What's the Relationship Between Ethnic Groups and Test Scores?

Why do students from some racial or ethnic groups outperform students from other racial or ethnic groups?

Don’t bother raising that question at California’s Alhambra High School, where Asians make up 54 percent of the population and Latinos 38 percent. On the school’s 2004 STAR Test, which measures student proficiency, Asian students’ scores in English Language Arts for the 11th grade are 44 percent, with Latinos scoring 26 percent. In Mathematics, Asians in Algebra I scored 49 percent, and Latinos 12 percent. In Algebra II, Asians scored 55 percent, with Latinos at 19 percent. For Geometry, Asians scored 51 percent, and Latinos 11 percent.

Robin Zhou, a senior, wrote a school newspaper column called “Latinos Lag Behind in Academics.” Zhou asked, “So why are our Advanced Placement classes 90 percent Asian? Two factors contribute significantly that influence students’ academic progress from the first year of school. The first is cultural: many Asian parents, especially recent immigrants, push their children to move toward academic success, while Hispanic parents are well-meaning but less active. Since kids are concerned mainly with the present, little parental involvement often means they fail to realize that school is not an end in itself but a bridge to better things.

“Given that Asian students are often pushed harder and more consistently by their parents, it’s not surprising that a performance gap already exists by middle school. . . . The second factor maintaining the performance gap appears around then, the deliberate segregation of previously uniform student bodies into white- and blue-collar castes.”

For respectfully pointing out the elephant in the room, Zhou received threats. Some students — and at least one teacher — called him racist! Never mind that Zhou carefully wrote the article to avoid offense. “Using past scores as a measure,” he carefully wrote, “are Hispanic students not pulling their weight? The answer is clearly no. To deny that the Hispanic student population as a whole lags behind its Asian counterpart would be ignoring the cold statistical truth. Is this suggesting that brown people cannot think on the level of white and yellow people? Absolutely not. [Emphasis added.] But the difference is real, and it needs to be acknowledged and explained before it can be erased.”

Consider the plight of Scott Phelps, a teacher at Muir High School in Pasadena, Calif., for 12 years. Phelps posted an e-mail in a school district chat room — later distributing it to his fellow teachers — discussing recent scores of the school’s students on the Academic Performance Index. He committed the politically incorrect sin of wondering why low socio-economic African-American students, as a group, have historically scored lower on standardized tests, and why many seemed to lack academic focus. “If you look at their scores and track them over the years, you will see that they’re horrible,” said Phelps. “I’m not singling out a group. I’m not saying that low test scores are caused by low socio-economic students, I’m saying that low scores and low socio-economic students are directly related.”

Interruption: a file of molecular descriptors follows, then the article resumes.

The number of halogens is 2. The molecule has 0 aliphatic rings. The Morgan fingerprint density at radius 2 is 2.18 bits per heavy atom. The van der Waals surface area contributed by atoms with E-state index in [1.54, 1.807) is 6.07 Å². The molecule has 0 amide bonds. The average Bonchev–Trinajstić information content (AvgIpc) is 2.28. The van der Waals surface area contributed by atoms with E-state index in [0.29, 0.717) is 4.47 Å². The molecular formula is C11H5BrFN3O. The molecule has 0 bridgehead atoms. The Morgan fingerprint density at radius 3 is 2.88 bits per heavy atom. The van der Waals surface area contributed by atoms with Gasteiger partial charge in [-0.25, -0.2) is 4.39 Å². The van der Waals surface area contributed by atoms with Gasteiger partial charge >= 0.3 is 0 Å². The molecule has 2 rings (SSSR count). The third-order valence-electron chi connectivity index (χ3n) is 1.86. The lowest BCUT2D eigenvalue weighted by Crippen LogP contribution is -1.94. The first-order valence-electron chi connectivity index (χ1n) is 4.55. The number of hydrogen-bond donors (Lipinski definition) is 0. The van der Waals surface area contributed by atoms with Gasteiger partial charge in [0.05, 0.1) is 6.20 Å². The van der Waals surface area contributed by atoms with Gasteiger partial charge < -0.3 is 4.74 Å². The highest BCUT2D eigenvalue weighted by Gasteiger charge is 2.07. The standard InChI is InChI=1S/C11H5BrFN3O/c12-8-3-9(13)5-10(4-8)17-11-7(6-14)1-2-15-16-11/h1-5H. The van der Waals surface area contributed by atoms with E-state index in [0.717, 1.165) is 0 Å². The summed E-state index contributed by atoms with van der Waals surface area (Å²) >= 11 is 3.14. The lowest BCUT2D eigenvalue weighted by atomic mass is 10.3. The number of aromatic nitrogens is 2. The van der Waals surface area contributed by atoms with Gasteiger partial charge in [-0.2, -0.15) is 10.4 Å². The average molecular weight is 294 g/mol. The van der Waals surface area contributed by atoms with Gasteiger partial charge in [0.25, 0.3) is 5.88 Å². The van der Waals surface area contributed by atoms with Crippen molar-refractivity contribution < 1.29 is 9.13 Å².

Further, Phelps had the audacity to suggest that of the students who engage in disruptive behavior, black students are disproportionately involved. “Overwhelmingly,” Phelps wrote, “the students whose behavior makes the hallways deafening, who yell out for the teacher and demand immediate attention in class, who cannot seem to stop chatting and are fascinated by each other and relationships but not with academics, in short, whose behavior saps the strength and energy of us that are at the front lines, are African American. . . . Eventually, someone in power will have the courage to say this publicly. . . . Class is something they do between passing periods, lunch or nutrition break, when they chase each other in the hallways, into classrooms, yelling at the top of their lungs.”

The resulting uproar got Phelps suspended. The school board reinstated him only after town hall meetings in which parents and even some black students and teachers demanded that the popular and widely respected teacher return.

I have a friend who lives in mid-town Los Angeles. Years ago, he invited me to visit a small library at the corner of Olympic and Vermont, an area between the high-rises of downtown and Koreatown. It is about 70 percent Hispanic and 20 percent Asian. At around four-o’clock in the afternoon, outside the library, several Hispanic kids performed incredible tricks on their skateboards. They were jumping, spinning, twirling and showing off their considerable skills. My friend then said, “C’mon, Larry, let’s go inside.” Inside the library — standing room only — were Korean-American kids and their mothers. Not one Latino kid inside the library. Not one.

The diversity/inclusion/multicultural crowd wants not only equal rights. They want equal results. But results require hard work, sacrifice and discipline. Either that, or a really good government program.